The system has been built using open source tools. It is a customised application built using Java openlayers. The algorithms part of the project is open source. The mobile app component is also open source. The rest of the solution is specific to users or local geographic conditions. The team is working on building a generic model and bringing it into the open source domain.
Why open source?
Gollapalli feels that the team chose open source technologies as these help to build customised solutions. It is a multi-disciplinary project that requires the synchronisation of various aspects, and open source is best suited for that.
Who benefits from all this
The main beneficiaries of mapping surface water bodies seasonally will be people living in areas prone to climate changes. Gollapalli says, “We are yet to reach a stage where the data that we are generating is directly useful for them. We are using a three-pronged approach in getting this to the grassroots level. We are working with NGOs and helping them understand the utility of open data and open source for water conservation. We are also working with the state government to create data platforms for analysis and planning, and enabling researchers to use satellite data, process it and contribute to open data.”
Dr K.S. Rajan, professor at IIIT Hyderabad and mentor to the team, adds, “There are three parts to the project—understanding the problem and designing a solution, executing the solutions that can be made operational, and training the staff (who can not only use the solution, but also maintain it and put it in practice on a day-to-day basis). My role consisted of helping to design the solution – looking at what data was available – and working out the correct technical applications. Once that was done, we started building a prototype. And then we trained the right people in a government agency to involve them in the working of the solution.”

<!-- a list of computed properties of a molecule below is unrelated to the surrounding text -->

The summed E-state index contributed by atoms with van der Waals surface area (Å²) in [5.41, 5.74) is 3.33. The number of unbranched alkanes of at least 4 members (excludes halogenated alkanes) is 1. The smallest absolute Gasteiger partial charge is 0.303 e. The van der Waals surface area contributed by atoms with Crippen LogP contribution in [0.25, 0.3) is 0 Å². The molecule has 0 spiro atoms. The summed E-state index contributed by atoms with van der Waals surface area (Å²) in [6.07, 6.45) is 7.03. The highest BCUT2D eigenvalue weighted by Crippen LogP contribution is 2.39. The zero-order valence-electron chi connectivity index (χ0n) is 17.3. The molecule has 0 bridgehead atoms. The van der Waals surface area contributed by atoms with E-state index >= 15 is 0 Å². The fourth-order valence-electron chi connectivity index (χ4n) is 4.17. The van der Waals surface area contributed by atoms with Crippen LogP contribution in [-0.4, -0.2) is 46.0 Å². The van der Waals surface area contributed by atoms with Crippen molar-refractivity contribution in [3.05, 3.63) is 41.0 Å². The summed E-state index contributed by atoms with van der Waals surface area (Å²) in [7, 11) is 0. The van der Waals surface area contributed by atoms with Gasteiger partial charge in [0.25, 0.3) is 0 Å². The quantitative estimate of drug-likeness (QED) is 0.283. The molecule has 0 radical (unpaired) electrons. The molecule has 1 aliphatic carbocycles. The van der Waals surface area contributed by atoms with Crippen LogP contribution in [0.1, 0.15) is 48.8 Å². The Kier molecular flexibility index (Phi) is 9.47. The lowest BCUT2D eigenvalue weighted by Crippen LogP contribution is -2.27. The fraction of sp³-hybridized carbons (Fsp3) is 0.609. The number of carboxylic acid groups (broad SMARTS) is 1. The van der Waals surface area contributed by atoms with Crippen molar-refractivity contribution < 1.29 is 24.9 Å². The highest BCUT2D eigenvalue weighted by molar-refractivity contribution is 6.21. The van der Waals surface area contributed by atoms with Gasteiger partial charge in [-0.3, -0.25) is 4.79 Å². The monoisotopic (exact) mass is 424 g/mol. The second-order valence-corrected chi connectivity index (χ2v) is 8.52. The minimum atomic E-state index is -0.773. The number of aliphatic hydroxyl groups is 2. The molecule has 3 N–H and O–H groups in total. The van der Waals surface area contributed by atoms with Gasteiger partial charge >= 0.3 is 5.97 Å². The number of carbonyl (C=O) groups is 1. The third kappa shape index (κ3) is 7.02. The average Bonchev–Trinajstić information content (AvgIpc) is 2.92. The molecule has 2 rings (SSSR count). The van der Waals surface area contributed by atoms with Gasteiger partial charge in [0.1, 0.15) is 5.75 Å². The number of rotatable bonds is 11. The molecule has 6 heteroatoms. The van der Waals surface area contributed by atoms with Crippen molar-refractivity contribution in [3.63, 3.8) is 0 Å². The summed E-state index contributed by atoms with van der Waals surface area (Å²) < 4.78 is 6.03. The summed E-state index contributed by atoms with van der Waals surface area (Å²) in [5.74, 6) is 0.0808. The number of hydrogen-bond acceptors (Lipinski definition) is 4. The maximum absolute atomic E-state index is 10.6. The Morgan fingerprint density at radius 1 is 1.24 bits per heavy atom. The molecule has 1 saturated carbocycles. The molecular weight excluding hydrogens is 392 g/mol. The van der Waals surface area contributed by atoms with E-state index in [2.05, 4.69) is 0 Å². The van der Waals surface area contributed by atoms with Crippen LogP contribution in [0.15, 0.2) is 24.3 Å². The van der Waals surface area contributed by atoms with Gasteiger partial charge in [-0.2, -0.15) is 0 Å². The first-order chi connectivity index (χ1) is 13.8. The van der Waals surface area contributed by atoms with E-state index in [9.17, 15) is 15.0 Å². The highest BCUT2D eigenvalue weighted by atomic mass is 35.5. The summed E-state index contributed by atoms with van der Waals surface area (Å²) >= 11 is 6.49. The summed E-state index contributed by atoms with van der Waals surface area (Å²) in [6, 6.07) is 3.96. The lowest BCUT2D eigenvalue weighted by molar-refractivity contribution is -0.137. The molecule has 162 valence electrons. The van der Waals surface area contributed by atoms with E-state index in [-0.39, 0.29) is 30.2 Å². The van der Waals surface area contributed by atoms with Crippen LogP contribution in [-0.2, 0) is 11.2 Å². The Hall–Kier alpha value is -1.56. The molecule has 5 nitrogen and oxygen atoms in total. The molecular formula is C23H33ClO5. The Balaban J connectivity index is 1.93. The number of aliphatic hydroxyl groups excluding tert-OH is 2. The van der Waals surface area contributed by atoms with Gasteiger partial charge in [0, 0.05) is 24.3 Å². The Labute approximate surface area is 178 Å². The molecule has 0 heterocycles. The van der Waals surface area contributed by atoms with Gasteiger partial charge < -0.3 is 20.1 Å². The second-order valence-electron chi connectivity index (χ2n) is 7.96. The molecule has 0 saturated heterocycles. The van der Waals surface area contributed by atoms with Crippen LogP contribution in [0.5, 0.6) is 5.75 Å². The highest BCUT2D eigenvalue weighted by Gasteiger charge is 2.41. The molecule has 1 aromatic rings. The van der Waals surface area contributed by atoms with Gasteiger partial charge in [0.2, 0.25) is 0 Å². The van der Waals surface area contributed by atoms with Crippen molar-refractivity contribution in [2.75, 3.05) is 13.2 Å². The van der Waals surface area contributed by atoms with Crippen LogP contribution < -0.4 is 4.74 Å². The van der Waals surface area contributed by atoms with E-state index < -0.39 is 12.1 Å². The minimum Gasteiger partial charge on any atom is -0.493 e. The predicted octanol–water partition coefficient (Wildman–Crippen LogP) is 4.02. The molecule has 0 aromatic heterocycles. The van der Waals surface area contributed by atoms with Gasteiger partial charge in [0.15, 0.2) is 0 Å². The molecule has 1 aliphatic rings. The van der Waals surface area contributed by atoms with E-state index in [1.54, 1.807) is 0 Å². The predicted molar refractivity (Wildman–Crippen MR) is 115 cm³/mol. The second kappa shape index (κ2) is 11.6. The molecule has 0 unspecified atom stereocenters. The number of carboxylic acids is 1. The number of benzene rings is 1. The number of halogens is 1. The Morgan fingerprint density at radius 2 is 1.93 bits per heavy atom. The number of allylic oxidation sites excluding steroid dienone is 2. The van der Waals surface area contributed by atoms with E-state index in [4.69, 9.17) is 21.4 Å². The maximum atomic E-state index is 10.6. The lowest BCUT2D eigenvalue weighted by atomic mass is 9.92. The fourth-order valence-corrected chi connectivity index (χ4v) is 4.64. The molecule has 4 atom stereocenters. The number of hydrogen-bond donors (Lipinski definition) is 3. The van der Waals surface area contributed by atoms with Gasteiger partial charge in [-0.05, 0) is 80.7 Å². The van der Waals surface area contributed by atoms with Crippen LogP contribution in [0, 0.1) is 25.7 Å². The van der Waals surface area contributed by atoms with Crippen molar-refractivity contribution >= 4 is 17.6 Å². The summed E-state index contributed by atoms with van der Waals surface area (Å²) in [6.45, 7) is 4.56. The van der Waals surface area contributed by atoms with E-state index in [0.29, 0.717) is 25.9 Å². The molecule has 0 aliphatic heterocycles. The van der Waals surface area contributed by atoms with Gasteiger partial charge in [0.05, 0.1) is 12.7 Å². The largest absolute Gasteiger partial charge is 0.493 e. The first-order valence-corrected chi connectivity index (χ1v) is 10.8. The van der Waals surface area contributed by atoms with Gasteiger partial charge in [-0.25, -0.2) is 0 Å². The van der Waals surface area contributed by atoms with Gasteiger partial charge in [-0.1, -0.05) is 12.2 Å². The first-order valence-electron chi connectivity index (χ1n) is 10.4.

So, what is the roadmap for this project? Gollapalli says, “After providing support to the government for three years and handing the project over to them, we plan to map and monitor all the surface water bodies in the Deccan plateau by collaborating with academic institutions and citizen groups.
“We have started an e-learning platform called SEED to help young researchers learn how to map changes in land resources by using satellite data. This platform will be part of a participatory GIS model that helps users to learn and contribute to open data. This will enable availability of data for all regions and all seasons.”